In the BXSB-Yaa mouse model of systemic lupus erythematosus, serum IL-21 levels increased with age, correlating with the severity of autoimmunity (24). Additionally, IL-10 levels similarly increase (24). We now report that IL-21 is a potent regulator of IL-10 and demonstrate that IL-10 production is decreased in IL-21R knockout (KO)3 mice but increased in IL-21-transgenic (TG) mice. These latter mice exhibit markedly defective Ig production in response to specific immunization, consistent with a suppressive phenotype. We show that IL-21 induces IL-10 expression in normal wild-type (WT) T cells, including cells that are already committed to Th1 or Tc1 differentiation. Moreover, TCR priming in the presence of IL-21 results in the accumulation of T cells with immunosuppressive activity that is dependent on IL-10 and, furthermore, immunosuppressive activity is unexpectedly observed in IL-21 TG mice, an effect that is largely mediated by IL-10.

C57BL/6 and BALB/c mice were from The Jackson Laboratory. IL-10 KO mice were from Taconic Farms. IL-21R KO mice (22) on a C57BL/6 background (three generations) and IL-21 TG mice (24) on a mixed background (129 × Bl6) were previously described. Mice lacking STAT3 expression in T cells (35) were generated by crossing Stat3-floxed mice (36) with CD4-Cre recombinase TG mice. All experiments were performed under protocols approved by the National Heart, Lung, and Blood Institute Animal Care and Use Committee.

Splenic naive CD4+ or CD8+ T cells were isolated by positive selection with magnetic beads (Miltenyi Biotec). Cells were cultured on plate-bound anti-CD3 (2 μg/ml) plus anti-CD28 (1 μg/ml) for 3 days either in the presence of IL-12 (10 ng/ml) plus anti-IL-4 (11B11, 10 μg/ml) for Th1 polarization or in the presence of IL-4 (100 U/ml) plus anti-IFN-γ (XMG1.2, 10 μg/ml) for Th2 polarization (Abs from BD Biosciences). Fifty nanograms of IL-21/ml (R&D Systems) was included where indicated. Cells were expanded in IL-2 for 3–5 days and restimulated with PMA (10 ng/ml) plus ionomycin (1 μM). For Th17/Tc17 differentiation, cells were cultured for 4 days on plate-bound anti-CD3 plus anti-CD28 in the presence of TGFβ (2 ng/ml), IL-6 (10 ng/ml), and both anti-IFN-γ and anti-IL-4. For intracellular cytokine production, cells were stimulated for a total of 6 h with PMA plus ionomycin, in the presence of GolgiStop for the last 4 h, fixed using a Cytofix/Cytoperm kit (BD Biosciences), and stained with Abs to IL-10 (JES5-16E3), IFN-γ (XMG1.2; BD Biosciences), and IL-17A (eBioscience). AE7, a Th1 cell line (37), provided by Dr. Ronald H. Schwartz (National Institutes of Health, Bethesda, MD), was activated by Ag in the presence of APCs and then expanded in IL-2, rested overnight before stimulation with PMA plus ionomycin for 24 h.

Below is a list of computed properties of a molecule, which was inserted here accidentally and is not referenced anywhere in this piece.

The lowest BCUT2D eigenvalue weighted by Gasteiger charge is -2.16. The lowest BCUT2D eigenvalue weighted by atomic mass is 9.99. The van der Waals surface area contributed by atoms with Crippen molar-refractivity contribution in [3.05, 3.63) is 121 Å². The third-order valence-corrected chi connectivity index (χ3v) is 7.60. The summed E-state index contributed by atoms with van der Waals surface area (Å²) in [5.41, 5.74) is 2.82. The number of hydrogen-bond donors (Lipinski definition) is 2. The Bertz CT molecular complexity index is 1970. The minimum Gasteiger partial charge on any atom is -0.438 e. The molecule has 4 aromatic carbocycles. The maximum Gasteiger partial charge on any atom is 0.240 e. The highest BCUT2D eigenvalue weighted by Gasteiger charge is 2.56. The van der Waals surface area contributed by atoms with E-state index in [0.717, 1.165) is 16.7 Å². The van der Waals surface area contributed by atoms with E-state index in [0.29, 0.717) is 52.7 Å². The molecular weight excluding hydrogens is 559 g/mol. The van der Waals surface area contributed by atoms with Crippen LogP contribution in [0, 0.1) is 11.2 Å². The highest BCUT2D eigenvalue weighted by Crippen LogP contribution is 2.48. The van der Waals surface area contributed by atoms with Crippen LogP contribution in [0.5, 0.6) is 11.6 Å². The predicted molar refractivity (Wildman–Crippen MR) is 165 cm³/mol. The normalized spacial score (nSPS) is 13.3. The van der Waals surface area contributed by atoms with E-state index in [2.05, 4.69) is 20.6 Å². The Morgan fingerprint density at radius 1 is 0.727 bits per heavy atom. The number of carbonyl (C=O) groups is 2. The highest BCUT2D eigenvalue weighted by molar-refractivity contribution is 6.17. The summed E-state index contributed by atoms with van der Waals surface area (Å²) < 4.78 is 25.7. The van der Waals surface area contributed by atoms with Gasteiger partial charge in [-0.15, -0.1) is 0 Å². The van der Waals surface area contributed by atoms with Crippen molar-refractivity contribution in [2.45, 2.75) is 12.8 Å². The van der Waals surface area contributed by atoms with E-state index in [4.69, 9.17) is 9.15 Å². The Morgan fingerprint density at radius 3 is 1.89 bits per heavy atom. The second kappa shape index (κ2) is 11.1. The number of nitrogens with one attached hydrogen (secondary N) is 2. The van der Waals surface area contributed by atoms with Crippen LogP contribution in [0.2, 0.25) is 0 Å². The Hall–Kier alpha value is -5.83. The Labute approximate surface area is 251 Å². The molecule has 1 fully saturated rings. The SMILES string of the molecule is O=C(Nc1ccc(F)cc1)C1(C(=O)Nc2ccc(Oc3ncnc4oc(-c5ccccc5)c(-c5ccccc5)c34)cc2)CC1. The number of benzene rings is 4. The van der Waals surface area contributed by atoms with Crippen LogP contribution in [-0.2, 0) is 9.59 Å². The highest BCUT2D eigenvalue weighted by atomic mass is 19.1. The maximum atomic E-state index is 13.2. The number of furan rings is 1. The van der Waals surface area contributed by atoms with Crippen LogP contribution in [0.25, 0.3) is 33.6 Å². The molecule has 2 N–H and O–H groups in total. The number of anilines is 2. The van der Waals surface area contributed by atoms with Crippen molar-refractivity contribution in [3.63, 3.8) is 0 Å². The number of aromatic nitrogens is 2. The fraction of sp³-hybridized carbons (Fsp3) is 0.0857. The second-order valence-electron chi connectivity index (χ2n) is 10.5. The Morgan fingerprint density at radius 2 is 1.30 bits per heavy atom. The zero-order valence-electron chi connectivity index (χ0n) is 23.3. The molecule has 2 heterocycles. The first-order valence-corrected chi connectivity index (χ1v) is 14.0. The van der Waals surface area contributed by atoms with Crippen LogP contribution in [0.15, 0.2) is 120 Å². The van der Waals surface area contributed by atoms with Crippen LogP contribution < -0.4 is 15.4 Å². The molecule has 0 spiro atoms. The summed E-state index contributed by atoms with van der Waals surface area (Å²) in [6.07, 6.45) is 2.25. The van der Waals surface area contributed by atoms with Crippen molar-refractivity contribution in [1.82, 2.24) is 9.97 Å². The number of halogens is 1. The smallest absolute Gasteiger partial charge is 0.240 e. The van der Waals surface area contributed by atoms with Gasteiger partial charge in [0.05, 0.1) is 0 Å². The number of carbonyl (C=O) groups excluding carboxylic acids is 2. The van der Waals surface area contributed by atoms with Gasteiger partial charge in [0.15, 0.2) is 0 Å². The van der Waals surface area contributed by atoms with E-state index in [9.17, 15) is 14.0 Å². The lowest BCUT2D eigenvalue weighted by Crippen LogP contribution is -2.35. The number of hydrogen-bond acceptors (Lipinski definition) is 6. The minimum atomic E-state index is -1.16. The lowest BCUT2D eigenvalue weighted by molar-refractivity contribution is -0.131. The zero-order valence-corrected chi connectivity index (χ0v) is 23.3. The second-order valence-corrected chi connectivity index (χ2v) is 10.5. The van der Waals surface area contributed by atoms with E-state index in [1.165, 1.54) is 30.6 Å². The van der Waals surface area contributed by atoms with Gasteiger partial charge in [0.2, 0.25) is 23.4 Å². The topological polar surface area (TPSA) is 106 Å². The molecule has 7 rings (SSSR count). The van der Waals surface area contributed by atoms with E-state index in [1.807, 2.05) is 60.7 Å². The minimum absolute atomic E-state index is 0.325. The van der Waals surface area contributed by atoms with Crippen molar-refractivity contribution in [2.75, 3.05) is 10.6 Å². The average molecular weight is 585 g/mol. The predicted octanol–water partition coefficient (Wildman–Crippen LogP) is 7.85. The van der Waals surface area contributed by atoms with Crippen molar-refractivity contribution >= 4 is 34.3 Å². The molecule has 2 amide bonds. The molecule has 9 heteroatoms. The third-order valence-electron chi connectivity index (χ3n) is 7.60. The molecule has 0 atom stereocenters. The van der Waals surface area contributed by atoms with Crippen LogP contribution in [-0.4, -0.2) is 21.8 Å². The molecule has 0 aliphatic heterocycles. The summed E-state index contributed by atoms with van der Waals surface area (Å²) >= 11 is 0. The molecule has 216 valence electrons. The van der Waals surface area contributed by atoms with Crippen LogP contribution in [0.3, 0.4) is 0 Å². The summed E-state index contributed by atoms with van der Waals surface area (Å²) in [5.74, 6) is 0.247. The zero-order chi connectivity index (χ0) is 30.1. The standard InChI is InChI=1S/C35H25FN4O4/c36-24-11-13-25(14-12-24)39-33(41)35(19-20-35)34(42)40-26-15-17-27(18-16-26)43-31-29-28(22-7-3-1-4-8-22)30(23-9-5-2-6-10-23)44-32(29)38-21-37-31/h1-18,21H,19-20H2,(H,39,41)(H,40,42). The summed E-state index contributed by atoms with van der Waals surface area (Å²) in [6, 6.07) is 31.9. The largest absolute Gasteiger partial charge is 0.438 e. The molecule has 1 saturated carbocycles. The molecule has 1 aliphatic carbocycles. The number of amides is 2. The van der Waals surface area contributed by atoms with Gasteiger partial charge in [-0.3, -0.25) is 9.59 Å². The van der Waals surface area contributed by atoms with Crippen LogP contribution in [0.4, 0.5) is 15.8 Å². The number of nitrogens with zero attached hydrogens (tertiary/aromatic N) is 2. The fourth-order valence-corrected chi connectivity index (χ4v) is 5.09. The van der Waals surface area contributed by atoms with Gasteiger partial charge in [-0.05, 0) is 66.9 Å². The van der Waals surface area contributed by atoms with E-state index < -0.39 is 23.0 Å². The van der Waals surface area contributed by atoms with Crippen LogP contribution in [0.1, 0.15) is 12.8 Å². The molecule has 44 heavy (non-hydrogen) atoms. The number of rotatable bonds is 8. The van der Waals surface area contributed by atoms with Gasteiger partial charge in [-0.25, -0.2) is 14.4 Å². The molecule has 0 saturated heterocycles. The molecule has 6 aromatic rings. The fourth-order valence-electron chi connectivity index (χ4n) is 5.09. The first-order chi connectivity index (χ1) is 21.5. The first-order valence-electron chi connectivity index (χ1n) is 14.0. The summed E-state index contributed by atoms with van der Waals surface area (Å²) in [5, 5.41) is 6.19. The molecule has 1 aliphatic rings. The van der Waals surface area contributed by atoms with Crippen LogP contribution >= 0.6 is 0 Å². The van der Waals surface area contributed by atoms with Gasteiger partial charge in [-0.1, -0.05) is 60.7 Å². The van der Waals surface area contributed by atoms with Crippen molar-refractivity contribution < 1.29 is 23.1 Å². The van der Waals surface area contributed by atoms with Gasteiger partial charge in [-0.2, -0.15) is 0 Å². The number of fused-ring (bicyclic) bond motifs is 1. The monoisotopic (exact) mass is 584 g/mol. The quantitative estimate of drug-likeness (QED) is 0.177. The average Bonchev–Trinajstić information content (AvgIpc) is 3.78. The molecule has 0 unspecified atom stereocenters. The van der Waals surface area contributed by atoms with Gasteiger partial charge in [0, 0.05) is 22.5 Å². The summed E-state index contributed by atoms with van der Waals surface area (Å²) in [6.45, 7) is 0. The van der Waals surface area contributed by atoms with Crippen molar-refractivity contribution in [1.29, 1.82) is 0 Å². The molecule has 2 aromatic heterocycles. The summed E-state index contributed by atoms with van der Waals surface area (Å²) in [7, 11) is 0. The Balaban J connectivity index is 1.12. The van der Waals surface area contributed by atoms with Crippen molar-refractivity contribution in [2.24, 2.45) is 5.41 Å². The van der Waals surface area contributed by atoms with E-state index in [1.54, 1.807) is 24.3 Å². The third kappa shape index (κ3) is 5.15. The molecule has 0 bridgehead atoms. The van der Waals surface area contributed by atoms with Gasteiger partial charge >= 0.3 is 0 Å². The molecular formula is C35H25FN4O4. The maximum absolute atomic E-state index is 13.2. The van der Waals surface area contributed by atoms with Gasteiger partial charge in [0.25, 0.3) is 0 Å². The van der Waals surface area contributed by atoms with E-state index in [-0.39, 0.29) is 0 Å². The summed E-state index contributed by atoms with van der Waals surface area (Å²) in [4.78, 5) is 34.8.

Total RNA was isolated using TRIzol (Invitrogen). First-strand cDNAs were synthesized using the Omniscript reverse transcription kit (Qiagen) and oligo(dT). Quantitative real-time PCR was performed on a 7900H sequence detection system (Applied Biosystems). Real-time primers and TaqMan probes were from Applied Biosystems. RNA was normalized relative to expression of Rpl7.

Retroviral supernatants were produced from 293T cells cotransfected with pCL-Eco plus either pRV-GFP or pStat3C-GFP (38), which encodes a constitutively active STAT3 using Lipofectamine (Invitrogen). One day later, cells were changed to complete RPMI 1640 medium and incubated at 32°C. Retrovirus-containing supernatant was harvested 48 and 72 h after transfection. T cells were isolated from WT BALB/c mice and activated with 5 μg/ml plate-bound anti-CD3 plus 1 μg/ml anti-CD28 for 24 h. Activated T cells were transduced with viral supernatant in the presence of 8 μg/ml polybrene (Sigma-Aldrich) by spinning at 2500 rpm for 45 min at 30°C. Cells were further activated with 2 μg/ml anti-CD3 plus 1 μg/ml anti-CD28 and a second retroviral transduction was performed 24 h later. Cells were grown in complete RPMI 1640 medium containing 100 U/ml IL-2 for 2 days, stimulated with 50 ng/ml IL-21 for 24 h, incubated with PMA plus ionomycin for 6 h and with GolgiStop for the last 4 h, fixed with Cytofix/Cytoperm, and stained with PE-anti-IL-10 (BD Biosciences). Transduced (GFP+) cells that expressed IL-10 were quantified.